+ this.GetHashCode().ToString());
   base.Dispose (disposing);

If you want to see if a form/control has been disposed, use the Control.IsDisposed property.

Edit: Because of GC.SuppressFinalize, your Finalize method (destructor syntax in C#) will never execute if Dispose is called explicitly (or by the framework).

For more information, see Implementing a Dispose Method.

share|improve this answer
@agent-j shouldn't that be "Form1.Dispose " + (disposing ? "disposing " : "") – apacay Aug 3 '11 at 18:35
@apacay, thanks. fixed – agent-j Aug 3 '11 at 18:37
@slfan, my point is that this is called by the finalizer only if necessary. If someone disposes the form explicitly, the destructor (finilize method) likely never is executed because of GC.SupressFinalize. See the Dispose pattern for more info. – agent-j Aug 3 '11 at 18:39
@agent-j: You're right, I haven't seen that Dispose() with the bool parameter is actually implemented in the Form class. Therefore your Dispose will be called from the finalizer or from the base method. But you should ALWAYS call base.Dispose(disposing); when you override this method. – slfan Aug 3 '11 at 18:44

Yes, you should probably give up on the idea of a destructor, because they're non-deterministic by nature. I'm not sure why you need to have the form disposed as opposed to just closed, but simply closing it should be enough in most cases.

You could use IDisposable but that depends on why you need the form to be garbage collected. If you need to re-use it, just create another instance.

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The Form gets garbage collected when no references exist and the garbage collector happens to run. You can force the garbage collector by calling GC.Collect(). You should not reference any other object within a Finalizer (aka destructor) because the object might have been garbage collected already.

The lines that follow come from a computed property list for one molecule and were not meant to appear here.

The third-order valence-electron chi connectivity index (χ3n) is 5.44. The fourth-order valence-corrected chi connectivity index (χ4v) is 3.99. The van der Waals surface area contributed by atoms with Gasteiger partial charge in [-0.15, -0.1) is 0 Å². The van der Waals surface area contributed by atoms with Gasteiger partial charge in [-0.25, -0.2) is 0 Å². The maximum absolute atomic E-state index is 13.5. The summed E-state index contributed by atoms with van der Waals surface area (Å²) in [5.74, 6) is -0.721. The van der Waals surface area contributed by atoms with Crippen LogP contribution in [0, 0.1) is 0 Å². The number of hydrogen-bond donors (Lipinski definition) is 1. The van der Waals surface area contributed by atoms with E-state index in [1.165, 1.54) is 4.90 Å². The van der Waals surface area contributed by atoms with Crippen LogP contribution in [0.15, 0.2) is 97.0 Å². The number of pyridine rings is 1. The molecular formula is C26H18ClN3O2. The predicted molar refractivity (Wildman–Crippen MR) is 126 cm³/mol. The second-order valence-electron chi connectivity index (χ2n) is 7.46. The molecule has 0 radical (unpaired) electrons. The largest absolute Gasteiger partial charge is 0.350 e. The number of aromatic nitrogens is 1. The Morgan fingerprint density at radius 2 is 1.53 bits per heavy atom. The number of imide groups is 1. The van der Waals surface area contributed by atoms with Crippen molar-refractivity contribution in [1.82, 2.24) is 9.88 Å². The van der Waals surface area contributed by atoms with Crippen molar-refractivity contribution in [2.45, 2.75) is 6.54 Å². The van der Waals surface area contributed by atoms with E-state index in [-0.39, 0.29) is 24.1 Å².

You can use memory analyzer tools to find out whether your object is garbage collected or not, if you really need to.

You also have to keep in mind that the finalizer is called from a thread other than the main thread.

EDIT: If your problem is just that you don't see the trace output, you might have to turn autoflush on

    <trace autoflush="true" />

EDIT 2: There might be an external reference to your form, such as a registered event handler. I would suggest that you add a button in an administration area of your application which executes the following code:


Like this the garbage collector must run and should destroy your form (set a breakpoint into the finalizer). If not, you have some reference to the object which has to be destroyed.

share|improve this answer
Yeah, the autoflush still does not solve the problem. – Jeson Martajaya Aug 3 '11 at 21:04
Ok, try my 2nd guess. Maybe you have some references to the form. – slfan Aug 4 '11 at 5:31
I tried the 2nd option and it worked. I think yours is most closest answer compares to others. – gmail user Dec 18 '13 at 19:18

You could try wrapping your form in a WeakReference object then check its IsAlive property to determine if it has been garbage collected. But, per the other answers you may be better off leaving it and trusting the GC to do its job!

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Add a FormClosed event to the designer.


this.FormClosed += new System.Windows.Forms.FormClosedEventHandler(Form1_FormClosed);

Then create the appropriate function to handle the event.